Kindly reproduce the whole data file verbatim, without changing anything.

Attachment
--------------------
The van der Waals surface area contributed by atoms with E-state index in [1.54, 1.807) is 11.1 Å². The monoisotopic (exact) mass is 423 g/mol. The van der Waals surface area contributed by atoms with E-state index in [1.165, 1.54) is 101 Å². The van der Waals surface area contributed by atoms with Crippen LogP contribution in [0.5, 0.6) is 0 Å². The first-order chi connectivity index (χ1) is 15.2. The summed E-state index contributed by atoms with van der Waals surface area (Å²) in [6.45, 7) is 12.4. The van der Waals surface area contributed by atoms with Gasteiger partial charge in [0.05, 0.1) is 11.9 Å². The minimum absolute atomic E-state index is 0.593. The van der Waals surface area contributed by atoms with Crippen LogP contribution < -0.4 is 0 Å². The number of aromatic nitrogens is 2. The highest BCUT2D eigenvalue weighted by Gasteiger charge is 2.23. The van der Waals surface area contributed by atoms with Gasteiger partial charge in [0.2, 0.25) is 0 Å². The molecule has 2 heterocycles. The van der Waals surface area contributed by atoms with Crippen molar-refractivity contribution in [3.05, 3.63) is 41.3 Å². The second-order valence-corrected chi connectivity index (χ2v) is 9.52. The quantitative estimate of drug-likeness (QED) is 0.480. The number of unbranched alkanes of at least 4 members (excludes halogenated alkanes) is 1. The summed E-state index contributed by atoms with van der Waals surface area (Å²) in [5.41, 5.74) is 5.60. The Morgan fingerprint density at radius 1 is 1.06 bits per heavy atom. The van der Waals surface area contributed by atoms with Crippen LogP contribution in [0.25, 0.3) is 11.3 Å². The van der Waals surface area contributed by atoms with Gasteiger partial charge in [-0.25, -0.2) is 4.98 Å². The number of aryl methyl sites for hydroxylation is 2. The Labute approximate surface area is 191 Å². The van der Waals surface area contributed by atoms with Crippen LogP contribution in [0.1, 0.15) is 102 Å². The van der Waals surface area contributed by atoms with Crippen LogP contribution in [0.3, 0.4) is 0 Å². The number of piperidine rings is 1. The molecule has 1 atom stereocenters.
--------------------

The van der Waals surface area contributed by atoms with E-state index in [1.54, 1.807) is 11.1 Å². The monoisotopic (exact) mass is 423 g/mol. The van der Waals surface area contributed by atoms with E-state index in [1.165, 1.54) is 101 Å². The van der Waals surface area contributed by atoms with Crippen LogP contribution in [0.5, 0.6) is 0 Å². The first-order chi connectivity index (χ1) is 15.2. The summed E-state index contributed by atoms with van der Waals surface area (Å²) in [6.45, 7) is 12.4. The van der Waals surface area contributed by atoms with Gasteiger partial charge in [0.05, 0.1) is 11.9 Å². The minimum absolute atomic E-state index is 0.593. The van der Waals surface area contributed by atoms with Crippen LogP contribution < -0.4 is 0 Å². The number of aromatic nitrogens is 2. The highest BCUT2D eigenvalue weighted by Gasteiger charge is 2.23. The van der Waals surface area contributed by atoms with Gasteiger partial charge in [0.2, 0.25) is 0 Å². The molecule has 2 heterocycles. The van der Waals surface area contributed by atoms with Crippen molar-refractivity contribution in [3.05, 3.63) is 41.3 Å². The second-order valence-corrected chi connectivity index (χ2v) is 9.52. The quantitative estimate of drug-likeness (QED) is 0.480. The number of unbranched alkanes of at least 4 members (excludes halogenated alkanes) is 1. The summed E-state index contributed by atoms with van der Waals surface area (Å²) in [5.41, 5.74) is 5.60. The Morgan fingerprint density at radius 1 is 1.06 bits per heavy atom. The van der Waals surface area contributed by atoms with Crippen LogP contribution in [0.25, 0.3) is 11.3 Å². The van der Waals surface area contributed by atoms with Gasteiger partial charge in [-0.25, -0.2) is 4.98 Å². The number of aryl methyl sites for hydroxylation is 2. The Labute approximate surface area is 191 Å². The van der Waals surface area contributed by atoms with Crippen LogP contribution in [0.1, 0.15) is 102 Å². The van der Waals surface area contributed by atoms with Crippen LogP contribution in [0.3, 0.4) is 0 Å². The number of piperidine rings is 1. The molecule has 1 atom stereocenters.